Crawley heads won’t publish full GCSE statistics

reks20140203b  St Wil;fred School, Old Horsham Rd Crawley. Michael Ferry is the new head teacher. Seen here in i.t. suite, Art Dept, in the corridor and outside. SUS-150518-170504001
reks20140203b St Wil;fred School, Old Horsham Rd Crawley. Michael Ferry is the new head teacher. Seen here in i.t. suite, Art Dept, in the corridor and outside. SUS-150518-170504001

Schools in Crawley have not released their full GCSE statistics due to the “confusing” new results system.

A joint statement issued by Hazelwick, Holy Trinity, St Wilfrid’s, Oriel, Thomas Bennett and Ifield Community College said: “The headteachers locally have agreed to share the successes of students rather than statistics as the new GCSEs have no clear ‘headline’ measure.

“We do not wish to confuse parents when there are two systems of grading in operation and the key measures are unclear.

“The Department for Education will produce earlier comparative statistics for us this year.”

English and maths GCSE papers are now graded on a scale of 9 to 1, with 9 being the highest, rather than A*-G. Other subjects will be phased into the new system every year until 2020.

Grades 9, 8 and 7 correspond with the old A*/A grades, so fewer students will receive the top mark. A pass mark, which used to be a C, is now a 4 or a 5 - 4 being a standard pass and 5 being a good pass.

It is these two gradings that have caused concern among headteachers.

While the students only need to earn a grade 4 to progress onto sixth-form or college, schools will be judged on the number who achieve grade 5 or better.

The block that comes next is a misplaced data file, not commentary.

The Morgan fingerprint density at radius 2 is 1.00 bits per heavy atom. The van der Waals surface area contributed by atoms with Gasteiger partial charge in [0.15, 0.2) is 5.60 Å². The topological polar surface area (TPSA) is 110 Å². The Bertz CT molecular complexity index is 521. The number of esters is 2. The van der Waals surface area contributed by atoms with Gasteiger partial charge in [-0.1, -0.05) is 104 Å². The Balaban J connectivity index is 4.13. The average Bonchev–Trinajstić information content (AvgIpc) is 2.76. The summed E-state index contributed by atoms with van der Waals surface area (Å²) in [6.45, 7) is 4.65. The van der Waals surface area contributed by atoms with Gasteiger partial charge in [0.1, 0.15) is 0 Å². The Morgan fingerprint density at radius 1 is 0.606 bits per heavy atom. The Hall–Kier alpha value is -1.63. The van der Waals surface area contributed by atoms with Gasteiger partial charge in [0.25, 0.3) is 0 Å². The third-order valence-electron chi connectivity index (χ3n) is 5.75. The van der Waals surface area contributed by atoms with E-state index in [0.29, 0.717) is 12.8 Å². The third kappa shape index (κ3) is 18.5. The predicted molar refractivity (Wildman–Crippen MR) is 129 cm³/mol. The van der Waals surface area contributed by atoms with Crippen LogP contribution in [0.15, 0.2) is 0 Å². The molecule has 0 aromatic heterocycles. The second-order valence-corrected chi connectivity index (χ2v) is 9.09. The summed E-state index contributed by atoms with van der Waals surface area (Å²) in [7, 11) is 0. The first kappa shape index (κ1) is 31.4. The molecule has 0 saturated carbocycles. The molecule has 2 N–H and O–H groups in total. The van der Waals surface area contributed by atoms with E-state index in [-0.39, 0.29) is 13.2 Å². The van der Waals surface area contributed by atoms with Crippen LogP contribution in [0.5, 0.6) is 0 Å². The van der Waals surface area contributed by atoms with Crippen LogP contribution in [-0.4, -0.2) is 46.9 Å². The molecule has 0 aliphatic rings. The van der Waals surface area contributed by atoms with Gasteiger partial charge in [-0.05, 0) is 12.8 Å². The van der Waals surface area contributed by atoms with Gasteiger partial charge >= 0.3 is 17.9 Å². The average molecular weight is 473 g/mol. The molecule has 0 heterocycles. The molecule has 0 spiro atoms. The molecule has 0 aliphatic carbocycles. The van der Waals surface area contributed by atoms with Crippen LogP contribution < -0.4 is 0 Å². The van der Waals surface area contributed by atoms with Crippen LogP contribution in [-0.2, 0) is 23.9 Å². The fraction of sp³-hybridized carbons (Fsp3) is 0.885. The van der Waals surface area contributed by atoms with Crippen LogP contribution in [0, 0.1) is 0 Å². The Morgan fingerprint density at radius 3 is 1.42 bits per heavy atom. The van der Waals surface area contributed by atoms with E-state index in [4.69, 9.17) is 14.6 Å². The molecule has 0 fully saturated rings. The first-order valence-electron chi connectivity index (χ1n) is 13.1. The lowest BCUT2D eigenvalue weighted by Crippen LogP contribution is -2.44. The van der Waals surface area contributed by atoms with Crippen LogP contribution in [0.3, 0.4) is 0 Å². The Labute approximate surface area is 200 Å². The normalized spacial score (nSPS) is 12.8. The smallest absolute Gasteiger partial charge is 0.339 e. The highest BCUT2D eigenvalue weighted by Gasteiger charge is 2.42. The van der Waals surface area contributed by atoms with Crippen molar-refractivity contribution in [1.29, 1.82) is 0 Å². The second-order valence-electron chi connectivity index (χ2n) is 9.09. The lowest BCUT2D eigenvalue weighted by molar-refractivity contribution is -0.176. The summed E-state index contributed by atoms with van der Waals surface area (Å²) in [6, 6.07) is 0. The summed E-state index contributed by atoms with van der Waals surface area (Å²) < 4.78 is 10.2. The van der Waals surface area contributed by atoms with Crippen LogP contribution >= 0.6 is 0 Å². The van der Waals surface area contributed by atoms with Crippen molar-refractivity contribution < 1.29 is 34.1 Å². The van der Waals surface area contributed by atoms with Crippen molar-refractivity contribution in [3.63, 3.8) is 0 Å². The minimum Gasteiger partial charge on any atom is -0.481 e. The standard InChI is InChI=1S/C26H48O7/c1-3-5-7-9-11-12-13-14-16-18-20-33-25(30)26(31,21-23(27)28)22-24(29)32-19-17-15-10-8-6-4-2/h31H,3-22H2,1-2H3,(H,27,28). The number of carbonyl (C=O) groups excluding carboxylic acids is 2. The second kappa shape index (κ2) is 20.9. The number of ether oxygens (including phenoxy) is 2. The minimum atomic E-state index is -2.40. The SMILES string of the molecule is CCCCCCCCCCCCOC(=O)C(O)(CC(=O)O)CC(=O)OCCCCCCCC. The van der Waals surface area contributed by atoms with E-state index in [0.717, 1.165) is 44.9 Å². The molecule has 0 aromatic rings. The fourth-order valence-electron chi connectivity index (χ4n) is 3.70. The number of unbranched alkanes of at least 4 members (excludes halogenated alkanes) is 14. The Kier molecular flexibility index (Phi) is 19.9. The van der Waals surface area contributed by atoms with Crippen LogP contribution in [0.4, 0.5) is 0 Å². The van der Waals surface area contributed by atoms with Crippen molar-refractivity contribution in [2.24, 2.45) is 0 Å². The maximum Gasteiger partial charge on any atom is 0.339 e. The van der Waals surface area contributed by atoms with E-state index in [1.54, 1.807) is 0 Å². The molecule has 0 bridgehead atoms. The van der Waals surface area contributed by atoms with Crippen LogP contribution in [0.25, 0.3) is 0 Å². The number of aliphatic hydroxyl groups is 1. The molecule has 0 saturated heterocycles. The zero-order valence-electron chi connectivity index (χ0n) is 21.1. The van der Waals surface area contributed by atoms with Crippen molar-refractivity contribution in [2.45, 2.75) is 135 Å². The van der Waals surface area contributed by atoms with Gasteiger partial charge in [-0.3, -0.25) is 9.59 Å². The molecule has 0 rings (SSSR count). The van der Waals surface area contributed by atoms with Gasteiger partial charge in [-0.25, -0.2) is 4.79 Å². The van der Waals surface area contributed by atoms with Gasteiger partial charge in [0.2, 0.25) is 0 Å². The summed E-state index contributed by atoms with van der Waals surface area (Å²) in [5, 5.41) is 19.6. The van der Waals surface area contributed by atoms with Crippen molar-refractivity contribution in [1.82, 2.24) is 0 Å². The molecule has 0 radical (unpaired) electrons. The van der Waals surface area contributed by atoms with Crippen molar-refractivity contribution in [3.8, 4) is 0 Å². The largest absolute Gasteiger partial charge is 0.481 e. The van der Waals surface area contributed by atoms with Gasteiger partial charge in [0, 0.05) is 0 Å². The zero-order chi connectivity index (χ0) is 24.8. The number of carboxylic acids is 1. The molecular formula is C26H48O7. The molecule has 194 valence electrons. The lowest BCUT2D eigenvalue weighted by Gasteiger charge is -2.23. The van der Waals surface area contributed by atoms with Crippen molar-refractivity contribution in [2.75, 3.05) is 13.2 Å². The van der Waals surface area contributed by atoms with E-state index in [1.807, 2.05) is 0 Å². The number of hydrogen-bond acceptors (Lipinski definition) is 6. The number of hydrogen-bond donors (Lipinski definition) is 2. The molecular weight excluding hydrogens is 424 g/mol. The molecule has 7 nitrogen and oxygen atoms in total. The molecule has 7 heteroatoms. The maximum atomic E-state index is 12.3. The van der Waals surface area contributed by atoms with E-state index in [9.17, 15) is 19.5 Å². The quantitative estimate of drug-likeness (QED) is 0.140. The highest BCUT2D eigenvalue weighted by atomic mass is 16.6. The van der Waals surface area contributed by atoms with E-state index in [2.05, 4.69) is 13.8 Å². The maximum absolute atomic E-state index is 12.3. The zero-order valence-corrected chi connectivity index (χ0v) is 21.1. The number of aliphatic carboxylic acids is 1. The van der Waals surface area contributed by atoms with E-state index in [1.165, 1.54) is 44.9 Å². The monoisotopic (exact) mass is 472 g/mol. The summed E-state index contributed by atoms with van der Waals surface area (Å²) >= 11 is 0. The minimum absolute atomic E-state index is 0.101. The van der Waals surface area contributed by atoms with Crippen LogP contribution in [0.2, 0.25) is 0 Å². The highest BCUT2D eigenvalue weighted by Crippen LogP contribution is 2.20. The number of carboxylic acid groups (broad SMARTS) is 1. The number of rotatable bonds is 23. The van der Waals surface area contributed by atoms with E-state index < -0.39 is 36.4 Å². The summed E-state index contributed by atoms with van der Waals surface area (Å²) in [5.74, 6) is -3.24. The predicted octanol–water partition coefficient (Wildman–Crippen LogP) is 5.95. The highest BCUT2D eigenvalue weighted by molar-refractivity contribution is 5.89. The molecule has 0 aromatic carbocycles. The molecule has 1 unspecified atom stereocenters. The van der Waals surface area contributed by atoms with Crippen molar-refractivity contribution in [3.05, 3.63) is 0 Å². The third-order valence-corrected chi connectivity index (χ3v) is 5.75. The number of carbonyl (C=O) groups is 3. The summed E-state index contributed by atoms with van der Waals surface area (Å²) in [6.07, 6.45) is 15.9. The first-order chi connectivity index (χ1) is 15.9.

Michael Ferry, head of St Wilfrid’s School, Southgate, said: “It’s a confusing picture anyway for people inside education, never mind those outside.

“The problem we’ve got now is students will be judged on 4s but schools will be judged on 5s and you have a disparity between the two.

“That’s where the tension is.

“We’re trying to be transparent but there is a danger that, as schools, if we put out 5s and 4s and 9s and 8s it will just be a really confusing picture.

“The biggest mark of how well a school’s doing is the Progress 8 data but that’s not going to be available until some weeks’ time, and that will be produced by the DfE.”

Progress 8 measures the progress made by each child during their time in secondary school, compared to their ability at the end of primary school.

Mr Ferry added: “Education should not be a competition. The best thing for education in Crawley is when every single school is doing well.

“It should be about us being collectively supportive of each other to try and make sure that every child in Crawley gets the best possible education which leads them on to the next part of their life.”